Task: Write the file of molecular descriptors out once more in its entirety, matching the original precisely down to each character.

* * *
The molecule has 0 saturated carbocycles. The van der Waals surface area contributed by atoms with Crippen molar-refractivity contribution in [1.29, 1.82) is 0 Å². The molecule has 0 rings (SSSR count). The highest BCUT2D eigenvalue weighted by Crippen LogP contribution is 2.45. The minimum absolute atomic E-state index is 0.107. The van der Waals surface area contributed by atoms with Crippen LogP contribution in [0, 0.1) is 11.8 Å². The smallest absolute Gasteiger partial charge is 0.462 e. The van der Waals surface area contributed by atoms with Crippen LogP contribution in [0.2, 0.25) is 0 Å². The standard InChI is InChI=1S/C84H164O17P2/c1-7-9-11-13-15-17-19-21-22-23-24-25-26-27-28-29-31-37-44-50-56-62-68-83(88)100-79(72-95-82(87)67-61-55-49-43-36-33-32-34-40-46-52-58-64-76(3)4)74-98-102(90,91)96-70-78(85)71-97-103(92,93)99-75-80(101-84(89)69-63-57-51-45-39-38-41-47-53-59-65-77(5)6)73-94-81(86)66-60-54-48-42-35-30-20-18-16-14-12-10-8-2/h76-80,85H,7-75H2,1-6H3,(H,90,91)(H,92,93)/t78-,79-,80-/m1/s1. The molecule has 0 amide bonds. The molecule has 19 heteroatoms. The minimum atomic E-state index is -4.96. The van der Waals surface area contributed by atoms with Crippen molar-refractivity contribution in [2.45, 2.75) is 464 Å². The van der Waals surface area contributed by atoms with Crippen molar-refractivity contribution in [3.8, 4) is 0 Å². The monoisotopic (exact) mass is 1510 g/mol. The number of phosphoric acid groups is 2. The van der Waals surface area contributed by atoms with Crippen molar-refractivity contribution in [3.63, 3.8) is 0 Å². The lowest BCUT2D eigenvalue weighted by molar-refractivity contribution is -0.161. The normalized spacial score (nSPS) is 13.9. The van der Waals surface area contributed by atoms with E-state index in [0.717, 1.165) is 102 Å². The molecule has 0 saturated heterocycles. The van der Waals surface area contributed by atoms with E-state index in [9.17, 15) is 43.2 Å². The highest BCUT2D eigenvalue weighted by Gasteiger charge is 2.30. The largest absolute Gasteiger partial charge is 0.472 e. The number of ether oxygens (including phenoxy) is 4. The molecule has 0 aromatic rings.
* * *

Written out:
The molecule has 0 saturated carbocycles. The van der Waals surface area contributed by atoms with Crippen molar-refractivity contribution in [1.29, 1.82) is 0 Å². The molecule has 0 rings (SSSR count). The highest BCUT2D eigenvalue weighted by Crippen LogP contribution is 2.45. The minimum absolute atomic E-state index is 0.107. The van der Waals surface area contributed by atoms with Crippen LogP contribution in [0, 0.1) is 11.8 Å². The smallest absolute Gasteiger partial charge is 0.462 e. The van der Waals surface area contributed by atoms with Crippen LogP contribution in [0.2, 0.25) is 0 Å². The standard InChI is InChI=1S/C84H164O17P2/c1-7-9-11-13-15-17-19-21-22-23-24-25-26-27-28-29-31-37-44-50-56-62-68-83(88)100-79(72-95-82(87)67-61-55-49-43-36-33-32-34-40-46-52-58-64-76(3)4)74-98-102(90,91)96-70-78(85)71-97-103(92,93)99-75-80(101-84(89)69-63-57-51-45-39-38-41-47-53-59-65-77(5)6)73-94-81(86)66-60-54-48-42-35-30-20-18-16-14-12-10-8-2/h76-80,85H,7-75H2,1-6H3,(H,90,91)(H,92,93)/t78-,79-,80-/m1/s1. The molecule has 0 amide bonds. The molecule has 19 heteroatoms. The minimum atomic E-state index is -4.96. The van der Waals surface area contributed by atoms with Crippen molar-refractivity contribution in [2.45, 2.75) is 464 Å². The van der Waals surface area contributed by atoms with Crippen molar-refractivity contribution in [3.8, 4) is 0 Å². The monoisotopic (exact) mass is 1510 g/mol. The number of phosphoric acid groups is 2. The van der Waals surface area contributed by atoms with Crippen molar-refractivity contribution in [3.63, 3.8) is 0 Å². The lowest BCUT2D eigenvalue weighted by molar-refractivity contribution is -0.161. The normalized spacial score (nSPS) is 13.9. The van der Waals surface area contributed by atoms with E-state index in [0.717, 1.165) is 102 Å². The molecule has 0 saturated heterocycles. The van der Waals surface area contributed by atoms with E-state index in [9.17, 15) is 43.2 Å². The highest BCUT2D eigenvalue weighted by Gasteiger charge is 2.30. The largest absolute Gasteiger partial charge is 0.472 e. The number of ether oxygens (including phenoxy) is 4. The molecule has 0 aromatic rings.